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10am to 11.30am Tots In Tow St John’s Church, Kingston Road Contact Dave on 02089425643 Bumps and Babies under 1 NCT coffee morning, fortnightly Mondays. 10am to 11.30am. The Watchman Pub, New Malden. All welcome. NCT members and nonmembers. For more information and to confirm the next meeting date please contact



10-12noon Who let the dads out is at Norbiton Children’s Centre, The Mount School, Dickerage Lane, New Malden Runs the third Saturday of every month. 10am-12pm Stay and Play - Dads group - - first Saturday of every month New Malden Children’s Centre, Burlington Road 020 8336 1561. Every second Saturday of the month, New Malden Library 10.30-11.00am. Free Saturday Rhyme Time for under 5s. Dads especially welcome. Join us for 30 minutes of rhymes, songs and instrument shaking! Men behaving Dadly is a group that meets on a Saturday morning once a month in the Christ Church lounge. Dads bring their young children to enjoy playing with the toys and relax together by eating bacon sandwiches and drinking coffee.



10am to 11.45am St Joseph’s Toddler Group St Joseph’s R C Church, Montem Road 9.30am to 11.30am Sparkles United Reformed Church, Cavendish Hall, Cavendish Road Contact Peggy Cox 020 8949 3402 to visit. 9-11.30 Stay and Play New Malden Children’s Centre, Burlington Road 020 8336 1561



10am to 11.30am Tots in Tow (see Monday) 10am and 11.45 ST Joseph’s Toddler Group (see Tuesday). 12.30pm - Stay and Play (0 - 5 years) - New Malden Children’s Centre, Burlington Road 020 8336 1561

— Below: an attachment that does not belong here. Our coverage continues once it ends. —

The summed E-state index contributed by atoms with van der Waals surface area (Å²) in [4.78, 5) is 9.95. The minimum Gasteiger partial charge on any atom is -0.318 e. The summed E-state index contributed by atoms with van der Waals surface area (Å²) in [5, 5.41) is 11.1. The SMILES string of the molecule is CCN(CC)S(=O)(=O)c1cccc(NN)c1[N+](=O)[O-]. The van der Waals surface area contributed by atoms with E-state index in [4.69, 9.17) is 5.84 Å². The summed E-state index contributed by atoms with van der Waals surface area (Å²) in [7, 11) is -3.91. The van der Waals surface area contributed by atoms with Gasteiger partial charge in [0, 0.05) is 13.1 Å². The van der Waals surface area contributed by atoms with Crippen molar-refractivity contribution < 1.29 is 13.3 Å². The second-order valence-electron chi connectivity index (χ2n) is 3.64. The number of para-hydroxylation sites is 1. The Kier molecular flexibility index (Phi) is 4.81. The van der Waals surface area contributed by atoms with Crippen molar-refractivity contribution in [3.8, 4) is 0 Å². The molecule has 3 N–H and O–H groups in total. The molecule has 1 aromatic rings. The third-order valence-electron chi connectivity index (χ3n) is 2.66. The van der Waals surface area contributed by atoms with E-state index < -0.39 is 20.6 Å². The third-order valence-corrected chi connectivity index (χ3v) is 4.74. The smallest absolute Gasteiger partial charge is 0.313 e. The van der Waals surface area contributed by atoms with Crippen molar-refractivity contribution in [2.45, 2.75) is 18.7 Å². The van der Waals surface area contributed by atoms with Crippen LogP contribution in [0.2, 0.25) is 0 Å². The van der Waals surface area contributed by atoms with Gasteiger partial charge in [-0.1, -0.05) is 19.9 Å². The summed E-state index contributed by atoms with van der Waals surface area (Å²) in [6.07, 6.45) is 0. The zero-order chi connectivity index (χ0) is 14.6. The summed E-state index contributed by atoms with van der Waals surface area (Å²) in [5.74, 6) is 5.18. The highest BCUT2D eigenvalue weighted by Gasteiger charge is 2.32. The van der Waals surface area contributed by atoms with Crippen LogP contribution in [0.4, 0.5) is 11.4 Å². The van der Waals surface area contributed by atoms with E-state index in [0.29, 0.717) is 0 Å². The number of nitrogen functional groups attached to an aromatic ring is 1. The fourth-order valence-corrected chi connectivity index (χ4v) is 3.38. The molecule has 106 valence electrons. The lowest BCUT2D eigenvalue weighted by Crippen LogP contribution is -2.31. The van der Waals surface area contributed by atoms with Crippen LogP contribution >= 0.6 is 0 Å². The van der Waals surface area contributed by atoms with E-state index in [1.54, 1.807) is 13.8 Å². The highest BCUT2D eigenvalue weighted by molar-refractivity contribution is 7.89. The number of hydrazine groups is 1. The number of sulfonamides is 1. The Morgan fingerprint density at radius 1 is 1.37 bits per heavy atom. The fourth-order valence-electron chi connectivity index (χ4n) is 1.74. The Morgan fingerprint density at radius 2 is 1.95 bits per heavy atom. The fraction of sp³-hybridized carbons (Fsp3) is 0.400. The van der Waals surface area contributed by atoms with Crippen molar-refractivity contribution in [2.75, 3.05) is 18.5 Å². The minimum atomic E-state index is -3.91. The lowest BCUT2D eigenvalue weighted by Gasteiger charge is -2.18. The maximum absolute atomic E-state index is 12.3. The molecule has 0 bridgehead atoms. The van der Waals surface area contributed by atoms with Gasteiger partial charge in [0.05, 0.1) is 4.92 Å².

9.45 to 11.30am Methodist Church Parent and Toddler Group Methodist Church, High Street, Contact Julia Morton 020 8942 1288. 9.30am to 12.30pm 9.30 - 12 noon Childminders’ drop in including school holidays, Norbiton Children’s Centre, The Mount School, Dickerage Road, 0208 942 2559 10.30-11am Story Time for age 2.5+ at New Malden Library


9.30am to 11.30am Christ Church Parent and Toddler Group Christ Church, Coombe Road Contact Susie Gregerson 020 8241 9423. 9.45am to 11.15am Tadpoles Parent and Toddler Group New Malden Baptist Church, Kingston Road 020 8942 6912 – not a drop in session so call first. 10.30-11.00am Rhyme Time for age 0-3 at New Malden Library 9-12.Toy Library New Malden Children’s Centre, Burlington Road 020 8336 1561. Also at NMCC Breastfeeding Support Group - 10.00 - 12.00 - first week of the month Twins Support Group - 10.00 - 12.00 - Second and fourth weeks of the month,